Last year, Atum 3D has made a big step in the development of 3D printing technology with the ADAM project. Within ADAM Atum 3D has developed printing with medical certified materials, with these materials guides can be printed that can be used during surgical operations. By applying these so-called drill guides operations can be planned better and executed more accurate. As a result, the risk for the patient is reduces, the recovery time for the patient is significantly shortened and the operation can be executed cheaper. These prints have successfully been used during operations for placing dental implants in patients.
Furthermore, thanks to ADAM Atum 3D has made a start with developing a super printer. This printer, affectionately called the “T-Rex”, has a print surface six times larger than the regular print surface. Not only can this printer be used for printing large objects, it can also print large numbers of small products extremely quick. The main purpose of the T-Rex is to match the production speed of injection molding for small, customized products.
Xilloc provides patient-specific implants for reconstructing parts of the human skeleton. The company was founded in 2011 by Maikel Beerens and builds on the first 3D-printed titanium skull implants developed by a team at Maastricht Instruments and IDEE, part of Maastricht University Medical Centre+ (MUMC+) and on his thesis. Xilloc developed the first 3D-printed titanium lower jaw, and will soon also be 3D printing real bone.
Over the past year, Xilloc also launched an Industrial division which provides 3D-printed parts to clients in sectors such as aviation and the automobile industry. Xilloc has a team of 10 employees and is based on the Brightlands Chemelot Campus.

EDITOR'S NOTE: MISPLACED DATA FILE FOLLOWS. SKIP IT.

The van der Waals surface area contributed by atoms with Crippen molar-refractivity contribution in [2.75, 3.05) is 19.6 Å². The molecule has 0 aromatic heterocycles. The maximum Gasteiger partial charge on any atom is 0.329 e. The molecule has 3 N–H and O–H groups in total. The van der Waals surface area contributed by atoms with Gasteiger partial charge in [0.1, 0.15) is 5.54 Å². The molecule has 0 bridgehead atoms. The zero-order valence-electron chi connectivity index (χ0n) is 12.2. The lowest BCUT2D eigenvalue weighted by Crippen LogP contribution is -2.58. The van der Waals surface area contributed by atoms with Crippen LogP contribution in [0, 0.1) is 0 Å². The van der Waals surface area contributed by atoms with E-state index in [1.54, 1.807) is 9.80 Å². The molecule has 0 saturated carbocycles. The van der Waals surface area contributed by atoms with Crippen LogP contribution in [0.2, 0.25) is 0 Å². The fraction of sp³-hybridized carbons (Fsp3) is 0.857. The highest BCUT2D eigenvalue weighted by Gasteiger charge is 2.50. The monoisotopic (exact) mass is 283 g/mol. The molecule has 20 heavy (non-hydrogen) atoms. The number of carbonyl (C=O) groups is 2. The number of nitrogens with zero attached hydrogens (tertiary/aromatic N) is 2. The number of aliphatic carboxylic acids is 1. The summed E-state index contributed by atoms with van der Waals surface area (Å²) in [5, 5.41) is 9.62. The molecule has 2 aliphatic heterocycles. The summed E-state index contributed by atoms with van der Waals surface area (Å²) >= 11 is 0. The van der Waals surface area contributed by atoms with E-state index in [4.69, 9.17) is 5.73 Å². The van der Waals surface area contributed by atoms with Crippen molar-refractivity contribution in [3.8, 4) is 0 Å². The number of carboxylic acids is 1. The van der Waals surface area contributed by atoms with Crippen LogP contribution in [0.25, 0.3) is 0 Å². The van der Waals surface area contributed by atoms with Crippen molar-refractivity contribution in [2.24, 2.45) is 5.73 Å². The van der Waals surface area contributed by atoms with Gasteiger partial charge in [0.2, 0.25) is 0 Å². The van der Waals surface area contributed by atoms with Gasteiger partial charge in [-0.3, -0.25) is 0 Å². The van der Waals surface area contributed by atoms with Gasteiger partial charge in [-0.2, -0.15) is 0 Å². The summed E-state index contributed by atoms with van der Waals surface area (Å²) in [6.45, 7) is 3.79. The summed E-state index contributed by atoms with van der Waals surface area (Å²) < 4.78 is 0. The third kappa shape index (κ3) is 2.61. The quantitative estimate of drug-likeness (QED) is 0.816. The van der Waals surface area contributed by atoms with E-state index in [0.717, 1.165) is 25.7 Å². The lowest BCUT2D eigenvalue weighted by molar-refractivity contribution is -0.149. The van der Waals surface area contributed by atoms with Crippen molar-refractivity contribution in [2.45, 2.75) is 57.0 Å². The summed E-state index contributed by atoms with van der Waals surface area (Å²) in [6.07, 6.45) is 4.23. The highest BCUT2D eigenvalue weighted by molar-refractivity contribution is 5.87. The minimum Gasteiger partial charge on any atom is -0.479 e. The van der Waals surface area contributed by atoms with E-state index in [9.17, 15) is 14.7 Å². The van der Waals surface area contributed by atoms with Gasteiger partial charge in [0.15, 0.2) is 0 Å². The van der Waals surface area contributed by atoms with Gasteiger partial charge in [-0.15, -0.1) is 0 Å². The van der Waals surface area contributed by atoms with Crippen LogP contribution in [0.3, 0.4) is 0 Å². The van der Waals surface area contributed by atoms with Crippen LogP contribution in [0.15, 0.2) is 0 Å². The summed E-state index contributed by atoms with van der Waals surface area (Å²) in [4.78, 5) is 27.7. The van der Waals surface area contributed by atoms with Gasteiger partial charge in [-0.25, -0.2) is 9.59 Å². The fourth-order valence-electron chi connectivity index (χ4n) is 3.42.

Brightlands Chemelot Campus
Brightlands Chemelot Campus is a hub for research and development, and for education in the fields of chemistry and materials, and related life sciences. The themes are high-quality materials, biomedical materials and biobased materials. The campus is developing into a creative breeding ground for innovation and new businesses, with thousands of highly educated employees. The dynamic is the result of the cooperation between business, educational and knowledge institutions, and the government. The campus plays an active role, including by stimulating the construction of pilot plants and accelerating the development of new businesses.
Chemelot Campus works together with Maastricht Health Campus and Campus Greenport Venlo under the name Brightlands; the three campuses are situated in Limburg. Brightlands is also connected to the research program of the University of Maastricht, Zuyd University of Applied Sciences and the province of Limburg.
The Operationeel Programma Zuid-Nederland (OP-Zuid) is a joint subsidy program of the provinces of Zeeland, North Brabant and Limburg, together with the cities of Breda, Tilburg, ‘s Hertogenbosch, Eindhoven, Helmond, Venlo, Sittard-Geleen, Heerlen and Maastricht. It is an economic incentive program which has received nearly €186 million of funding from the European Fund for Regional Development (EFRD) and €46 million from the Ministry of Economic Affairs. The main aims of OP-Zuid are to promote competitiveness and sustainable growth and to boost employment in the south of the Netherlands.